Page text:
Skip to comments.Great Gobbler Gallop
Posted on 09/13/2013 9:37:20 AM PDT by afraidfortherepublic
After a reluctant start, Ruby Begonia scampers down the street in Worthington, Minn. (pop. 12,764), in pursuit of her feathered competitor, Paycheck, during the Great Gobbler Gallop.
Guided by a four-person team from Cuero, Texas, the trotting turkey struts along the curb while PaycheckWorthingtons favorite fowltakes a flying foray into the cheering crowd, requiring her frustrated teammates to grab the sidetracked bird and return her to the pavement in violation of race rules.
Shes a very social bird, says Paychecks team captain Pete Suby, 53, waving a plastic paddle to coax the bird along the 150-yard dash.
Although Paycheck crossed the finish line first in the 40th annual race last September, Ruby Begonia was declared the winner because of penalties assessed against the Worthington team.
Four weeks later in Cuero (pop. 6,481), Ruby Begonia won again in the races second heat. With the victory, the Texas town reclaimed the Turkey Capital of the World title and regained the Traveling Turkey Trophy of Tumultuous Triumph after a two-year absence.
Ruby Begonias team captain Linda Nemec, 38, attributes the Texas turkeys motivation to boisterous urgings. We make as much noise as we can, and yell Go Ruby, go! she says. Ruby eventually gets the message.
Turkey racingand raisingare longtime traditions in Cuero and Worthington. Farmers in both communities historically raised large flocks, which were paraded through the streets during Cueros Turkey Trot festivities beginning in 1912, and celebrated during Worthingtons King Turkey Day since 1939.
In 1972, Worthington Daily Globe editor Lew Hudson, 84, discovered that Cuero also claimed to be Turkey Capital of the World and staged a turkey race as part of its Turkey Trot celebration. I couldnt believe there was another crazy town doing that, he says.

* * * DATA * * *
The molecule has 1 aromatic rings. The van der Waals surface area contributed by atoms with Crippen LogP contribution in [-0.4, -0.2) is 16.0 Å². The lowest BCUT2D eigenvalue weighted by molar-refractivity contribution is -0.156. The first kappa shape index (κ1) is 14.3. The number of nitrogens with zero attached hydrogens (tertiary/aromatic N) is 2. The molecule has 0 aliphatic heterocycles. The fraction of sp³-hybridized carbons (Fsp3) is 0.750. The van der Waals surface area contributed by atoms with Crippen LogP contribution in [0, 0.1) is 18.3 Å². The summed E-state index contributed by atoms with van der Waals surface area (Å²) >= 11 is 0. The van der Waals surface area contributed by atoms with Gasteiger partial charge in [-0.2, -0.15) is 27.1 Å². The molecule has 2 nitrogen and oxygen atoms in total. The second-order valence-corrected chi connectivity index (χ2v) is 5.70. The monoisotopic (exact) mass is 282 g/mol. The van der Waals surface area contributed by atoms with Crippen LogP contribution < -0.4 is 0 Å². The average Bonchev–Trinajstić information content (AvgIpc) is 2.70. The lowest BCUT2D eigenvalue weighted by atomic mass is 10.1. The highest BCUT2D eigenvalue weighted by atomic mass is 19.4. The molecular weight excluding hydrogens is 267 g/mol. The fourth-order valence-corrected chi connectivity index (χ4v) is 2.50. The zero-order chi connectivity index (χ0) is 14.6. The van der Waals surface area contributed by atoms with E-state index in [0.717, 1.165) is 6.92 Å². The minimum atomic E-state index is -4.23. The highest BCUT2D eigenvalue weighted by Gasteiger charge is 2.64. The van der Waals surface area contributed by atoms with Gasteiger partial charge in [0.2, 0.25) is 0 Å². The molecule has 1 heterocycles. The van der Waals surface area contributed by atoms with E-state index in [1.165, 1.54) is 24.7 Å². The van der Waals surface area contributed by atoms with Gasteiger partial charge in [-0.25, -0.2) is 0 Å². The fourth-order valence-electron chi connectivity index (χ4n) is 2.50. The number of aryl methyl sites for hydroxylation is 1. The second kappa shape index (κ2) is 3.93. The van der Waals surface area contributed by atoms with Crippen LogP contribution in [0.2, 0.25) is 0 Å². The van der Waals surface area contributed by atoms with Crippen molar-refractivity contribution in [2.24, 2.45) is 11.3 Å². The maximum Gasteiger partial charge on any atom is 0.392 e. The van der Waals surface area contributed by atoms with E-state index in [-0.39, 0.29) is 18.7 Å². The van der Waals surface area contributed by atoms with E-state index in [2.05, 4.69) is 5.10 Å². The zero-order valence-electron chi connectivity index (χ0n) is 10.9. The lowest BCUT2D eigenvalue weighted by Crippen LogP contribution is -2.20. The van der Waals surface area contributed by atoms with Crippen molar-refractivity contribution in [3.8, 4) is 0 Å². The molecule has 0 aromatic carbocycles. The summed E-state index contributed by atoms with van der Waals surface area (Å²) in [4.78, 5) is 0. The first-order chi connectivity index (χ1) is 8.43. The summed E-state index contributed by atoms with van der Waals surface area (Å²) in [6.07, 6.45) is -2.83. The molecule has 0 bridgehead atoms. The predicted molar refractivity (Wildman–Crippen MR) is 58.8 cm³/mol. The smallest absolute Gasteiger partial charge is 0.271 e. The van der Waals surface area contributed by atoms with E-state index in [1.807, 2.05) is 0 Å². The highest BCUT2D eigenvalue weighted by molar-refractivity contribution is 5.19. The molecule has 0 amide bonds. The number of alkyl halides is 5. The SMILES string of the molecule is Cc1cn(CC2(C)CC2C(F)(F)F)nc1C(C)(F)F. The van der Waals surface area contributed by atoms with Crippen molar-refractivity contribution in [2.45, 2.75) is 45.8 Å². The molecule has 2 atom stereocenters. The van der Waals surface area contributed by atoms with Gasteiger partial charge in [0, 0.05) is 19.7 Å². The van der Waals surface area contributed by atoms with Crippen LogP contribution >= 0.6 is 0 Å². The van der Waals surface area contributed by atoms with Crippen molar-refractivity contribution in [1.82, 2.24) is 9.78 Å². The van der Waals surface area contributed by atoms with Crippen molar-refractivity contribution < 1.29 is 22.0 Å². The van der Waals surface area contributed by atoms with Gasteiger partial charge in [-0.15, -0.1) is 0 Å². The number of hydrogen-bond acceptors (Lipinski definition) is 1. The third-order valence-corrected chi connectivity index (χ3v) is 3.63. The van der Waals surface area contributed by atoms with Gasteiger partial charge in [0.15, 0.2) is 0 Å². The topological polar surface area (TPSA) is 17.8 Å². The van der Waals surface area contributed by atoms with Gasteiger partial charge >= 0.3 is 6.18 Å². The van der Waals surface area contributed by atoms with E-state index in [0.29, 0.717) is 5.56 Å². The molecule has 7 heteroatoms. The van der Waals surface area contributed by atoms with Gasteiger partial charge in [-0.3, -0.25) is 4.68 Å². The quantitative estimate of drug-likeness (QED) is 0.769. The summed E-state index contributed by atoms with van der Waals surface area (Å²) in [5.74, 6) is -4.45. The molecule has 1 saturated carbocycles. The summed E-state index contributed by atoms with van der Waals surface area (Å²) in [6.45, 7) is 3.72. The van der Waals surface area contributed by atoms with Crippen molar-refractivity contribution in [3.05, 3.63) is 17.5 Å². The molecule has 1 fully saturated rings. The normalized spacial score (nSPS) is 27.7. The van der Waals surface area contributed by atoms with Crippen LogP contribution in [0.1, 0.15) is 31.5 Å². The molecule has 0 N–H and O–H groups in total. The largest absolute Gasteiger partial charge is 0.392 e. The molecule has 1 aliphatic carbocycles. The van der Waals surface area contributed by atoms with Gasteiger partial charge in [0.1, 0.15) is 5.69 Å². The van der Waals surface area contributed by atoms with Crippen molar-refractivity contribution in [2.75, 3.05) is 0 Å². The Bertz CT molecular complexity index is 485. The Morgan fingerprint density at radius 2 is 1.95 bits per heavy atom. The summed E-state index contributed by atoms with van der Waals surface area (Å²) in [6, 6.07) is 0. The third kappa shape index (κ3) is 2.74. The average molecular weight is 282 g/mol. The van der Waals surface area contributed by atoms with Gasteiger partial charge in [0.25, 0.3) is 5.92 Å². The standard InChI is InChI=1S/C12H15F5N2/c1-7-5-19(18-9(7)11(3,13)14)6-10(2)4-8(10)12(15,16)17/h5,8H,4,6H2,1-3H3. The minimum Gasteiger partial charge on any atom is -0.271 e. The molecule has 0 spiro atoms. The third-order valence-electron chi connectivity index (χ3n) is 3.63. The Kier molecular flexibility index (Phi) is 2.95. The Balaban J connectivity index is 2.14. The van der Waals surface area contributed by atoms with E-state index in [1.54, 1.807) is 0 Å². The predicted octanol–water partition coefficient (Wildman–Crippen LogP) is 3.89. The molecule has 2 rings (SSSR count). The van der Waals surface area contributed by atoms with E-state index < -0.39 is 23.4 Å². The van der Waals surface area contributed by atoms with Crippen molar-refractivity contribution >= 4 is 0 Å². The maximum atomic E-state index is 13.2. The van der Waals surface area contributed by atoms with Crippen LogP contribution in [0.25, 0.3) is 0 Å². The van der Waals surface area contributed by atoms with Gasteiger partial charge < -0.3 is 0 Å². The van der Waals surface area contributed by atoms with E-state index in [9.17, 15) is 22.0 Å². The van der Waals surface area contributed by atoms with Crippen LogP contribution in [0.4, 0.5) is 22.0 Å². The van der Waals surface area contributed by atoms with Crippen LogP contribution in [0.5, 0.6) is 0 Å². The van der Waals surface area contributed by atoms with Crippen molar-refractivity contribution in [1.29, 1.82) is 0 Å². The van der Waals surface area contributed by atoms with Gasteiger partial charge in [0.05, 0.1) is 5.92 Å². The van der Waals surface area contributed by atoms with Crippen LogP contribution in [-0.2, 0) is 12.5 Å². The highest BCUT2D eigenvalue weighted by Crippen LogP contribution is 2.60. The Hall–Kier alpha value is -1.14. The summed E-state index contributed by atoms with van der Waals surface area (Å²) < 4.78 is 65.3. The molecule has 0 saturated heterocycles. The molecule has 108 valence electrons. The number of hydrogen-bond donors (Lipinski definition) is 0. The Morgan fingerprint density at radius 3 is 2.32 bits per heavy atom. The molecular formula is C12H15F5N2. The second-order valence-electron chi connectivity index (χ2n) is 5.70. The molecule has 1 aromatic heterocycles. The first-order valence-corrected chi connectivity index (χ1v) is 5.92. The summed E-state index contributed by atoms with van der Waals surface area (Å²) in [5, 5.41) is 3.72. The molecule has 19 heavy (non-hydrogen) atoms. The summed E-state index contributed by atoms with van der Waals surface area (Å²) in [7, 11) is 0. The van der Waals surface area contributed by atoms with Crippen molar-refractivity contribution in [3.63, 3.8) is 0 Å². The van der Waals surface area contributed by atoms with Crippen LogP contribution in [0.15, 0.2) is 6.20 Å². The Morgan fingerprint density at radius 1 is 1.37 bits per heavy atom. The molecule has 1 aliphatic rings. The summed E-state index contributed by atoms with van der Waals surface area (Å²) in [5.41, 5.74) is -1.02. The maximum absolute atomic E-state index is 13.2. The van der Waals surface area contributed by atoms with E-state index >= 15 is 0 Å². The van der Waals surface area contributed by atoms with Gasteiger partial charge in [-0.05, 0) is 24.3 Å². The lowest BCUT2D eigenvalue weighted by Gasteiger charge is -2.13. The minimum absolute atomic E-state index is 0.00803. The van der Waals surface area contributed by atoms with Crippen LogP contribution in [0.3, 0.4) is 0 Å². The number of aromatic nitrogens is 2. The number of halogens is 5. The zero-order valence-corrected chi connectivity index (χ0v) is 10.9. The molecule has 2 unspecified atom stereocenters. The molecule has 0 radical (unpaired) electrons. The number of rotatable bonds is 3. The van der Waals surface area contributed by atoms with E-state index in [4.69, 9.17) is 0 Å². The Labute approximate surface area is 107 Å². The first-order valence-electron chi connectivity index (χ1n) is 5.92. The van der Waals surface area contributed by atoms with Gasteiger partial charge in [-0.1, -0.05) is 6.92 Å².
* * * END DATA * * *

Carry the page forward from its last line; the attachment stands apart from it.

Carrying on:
Hudson and then-Curero Record editor Ken Long decided to settle the issue with a race. The winner of an annual two-heat Great Gobbler Gallop would earn the world title, a big trophy and bragging rights.
The following year, Cuero sent a turkey named Ruby Begonia to Worthington for the first of two heats. Accompanied by three human handlers, Ruby was an easy winner over Worthingtons bird, and later displayed her prowess in Cuero. But Worthingtons Paycheck, named because nothing goes faster, holds a
22-to-18 lead in the friendly rivalry.
Through the years, the annual race has produced some memorable mischief and feats.
Cuero fans once kidnapped Paycheck. When the turkeys covered cage was unveiled at race time, it contained a fluttering sparrow. On another midnight mission, Texans painted Paychecks toenails pink.
In 1981, Paycheck took flight during the race and landed on the Nobles County Courthouse in Worthington. In 2007, Ruby Begonia flapped off the racetrack and onto the rooftop of the La Femme Boutique clothing store in Cuero. The bird jumped from roof to roof until a helicopter was used to retrieve her.
Both racing team leaders describe elaborate pre-race training routines. Suby says Paycheck runs wild to build up stamina and strength. Rubys coach Craig Nemec, 39, feeds his speedy charge a pre-race diet of Texas grasshoppers. Theyre about 3 inches long, he says with a wry smile.
Cueros Turkey Trot commemorates an early-1900s tradition when up to 20,000 turkeys were herded like cattle from farms through town to processing plants. Large crowds gathered to watch the annual turkey drive. Cuero leaders in 1912 transformed the fall cavalcade into a community celebration, now dubbed Turkeyfest.
Worthington, also once a leading turkey-raising town, started King Turkey Days in 1939. It now hosts a weeklong festival featuring sports events, class reunions, a turkey-calling contest and a grand parade, following the glorious yet giddy Great Gobbler Gallop.
Lighter fare for a Friday the 13th. Painting a turkey's tonails pink might be considered animal cruelty in some quarters...
I thought this was a new poll on our turkey of a president.
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